I can’t say for certain. I wish the answer be a definitive no. Then we could reduce manufacturing costs by stripping products of buttons.
But too often products stripped of buttons do indeed serve well. The Raspberry PI has not a single button. It immediately powers on upon being connected to electricity. It shuts off via software, proper manners respected. Considering the barest of hardware features, it drains little current, especially the Zero model. Consequently there isn’t need for cooling, buttons, or mechanical components.
I tested two coffee grinders. One featured two buttons and some LEDs to indicate power and selected grind coarseness. The grinder also auto-terminates after 30s. Alas, even with the finest of grind methods, I encountered a coarse grain too many left over. Substantially sized grains I mean; the size of emeralds.
And the other model? No buttons, no LEDs, no automatic shut-off. Hardly any left-over coarse grains, respecting a similar grind duration of the first.
Is that a slam dunk? Does that correlate less buttons with superior mechanics? I hesitate. The elaborate button and LED-rich variant employs a better cover to avoid coffee grain spills. Conclusion? Caffeine disturbs sleep.
A product stripped of buttons could well represent a cleverly camouflaged housing. But it depends on the buttons.
Some buttons are a joy to operate: the buttons on the older Blackberry phone models or the even more premedieval Motorola Razr flip phones; or the buttons on the older Lenovo keyboards whence I would sooner sacrifice the display than the keyboard.
Some manufacturers, on the other hand, prefer to cut costs with these buttons. Sooner or later, they decay and sever like overwatered plant growth: well, per my experience.
The camouflage can arrive in the form of resistive/capacitive buttons, aka touch interfaces. In my experience, such interfaces too defect from time to time. Alternatively, they result in a cumbersome interaction.
I guess one must view the buttons in respect to the overall mechanics. Complicated mechanics, and your buttons are not the issue. Simple mechanics (ie a paper notebook or a ballpoint pen), and you might wreck havoc by introducing buttons.
In the case of the notebook, you could secure your irredeemably illegible scribbles with a combination lock, but why bother?
And those buttons to trigger the cheap pen spring mechanics are asking for trouble.
Ideally, when faced with a choice to eliminate buttons from products, ask yourself: are buttons the product or the by-product? Do buttons form part of the experience, or do they represent a modular abstraction to an interface-invariant product?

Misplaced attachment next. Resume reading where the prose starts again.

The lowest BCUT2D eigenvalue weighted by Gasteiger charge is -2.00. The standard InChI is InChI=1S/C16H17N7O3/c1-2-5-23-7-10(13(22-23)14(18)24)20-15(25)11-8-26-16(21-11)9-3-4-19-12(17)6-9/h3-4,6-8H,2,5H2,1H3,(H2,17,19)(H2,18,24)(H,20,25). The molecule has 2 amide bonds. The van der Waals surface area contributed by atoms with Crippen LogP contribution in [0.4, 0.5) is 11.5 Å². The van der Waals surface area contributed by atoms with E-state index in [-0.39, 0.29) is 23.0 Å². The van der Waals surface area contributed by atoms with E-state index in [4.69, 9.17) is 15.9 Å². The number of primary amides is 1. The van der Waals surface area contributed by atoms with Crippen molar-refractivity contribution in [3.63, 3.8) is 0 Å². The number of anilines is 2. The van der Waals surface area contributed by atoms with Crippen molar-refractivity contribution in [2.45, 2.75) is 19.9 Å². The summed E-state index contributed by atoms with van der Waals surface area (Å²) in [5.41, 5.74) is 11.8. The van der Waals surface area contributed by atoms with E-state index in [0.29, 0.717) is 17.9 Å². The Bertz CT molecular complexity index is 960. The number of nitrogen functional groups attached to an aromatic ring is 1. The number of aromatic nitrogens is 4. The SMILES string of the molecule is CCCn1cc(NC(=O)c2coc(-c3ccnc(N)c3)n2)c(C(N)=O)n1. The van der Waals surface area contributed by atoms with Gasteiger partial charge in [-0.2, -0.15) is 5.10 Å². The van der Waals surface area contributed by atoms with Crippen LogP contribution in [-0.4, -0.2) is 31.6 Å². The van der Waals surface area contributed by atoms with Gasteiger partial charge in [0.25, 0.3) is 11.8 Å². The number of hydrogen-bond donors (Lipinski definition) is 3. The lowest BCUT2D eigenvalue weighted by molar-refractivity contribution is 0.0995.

Pinball machines shouldn’t exist without their flippers. They are buttons in a sense, and represent an integral part to the underlying pinball experience. All of those pinball digital video games that came and went? Distasteful. Like audio electronic equipment without a dial or two.
And voice assistant interfaces? Not the answer: a premature solution to unnecessarily complex interfaces, aimed more to entertain; like virtual pets.
“Alexa! Left flipper.”
Buttons should aid the experience, not distract. Virtual, touch screen buttons I identify as a severe screen distraction and awkward of an interface; an overabundance of physical buttons, also. 104 (or however many) key keyboards - legacy.
And legacy I also adhere to. But one need not be constrained by two typing hands over a planar support. One could be mobile and interface one-handed; develop chorded keyboard skills for instance, or learn a one-handed layout to gain more freedom of movement.
How about virtual interfaces and all that software saturated with menus, control bars, status bars, buttons? All are button variations. And they usually hamper available screen real estate: unnecessarily hamper with functions that not only we may not require, but can lead to unprecedented territory.
There are interfaces of buttons physically rendered on screen to click and touch. Then there are those invisible to the eye, triggered by other means.
The VIM text editor in which I type, is visually free of objects - or at least the console variant. I evoke all functionality of this multi-modal editor by typing a shortcut or two (or three) that, if elaborately mixed, result in fantastic series of automations.
Needless to say, there is logic to it. But buttons they still are, never mind not visually rendered.
Now, does a text editor necessitate complex mechanics? I deem so. There is much plain text editing entails: navigation, search, replace, manipulate, automate, transform, displace, mark, compare, jump, et cetera.
Sent, my preferred presentation slide software, on the other hand, is button free. I feed it plain text, it instantly renders slides of respectively scaled text, with elementary syntax to render an image. Alright, let’s except the two ‘buttons’ any slide software requires: navigation back and forward.
The solution may not be the ideal for elegant presentation content, but it fulfills my recent needs. Must presentation software necessarily employ complex mechanics? Considering the use-cases, I stake no. Inference? Most standard presentation software, although all-inclusive, features superfluous functionality and needless buttons.
Conclusion? Simplify your needs and expectations. Be devoid to malfunction. Eliminate buttons where plausible.
But to strive for a button-free life? Let’s not stretch this too far. I don’t care to assimilate a touch-screen smartphone, opting for the Blackberry.
Questions, comments? Connect.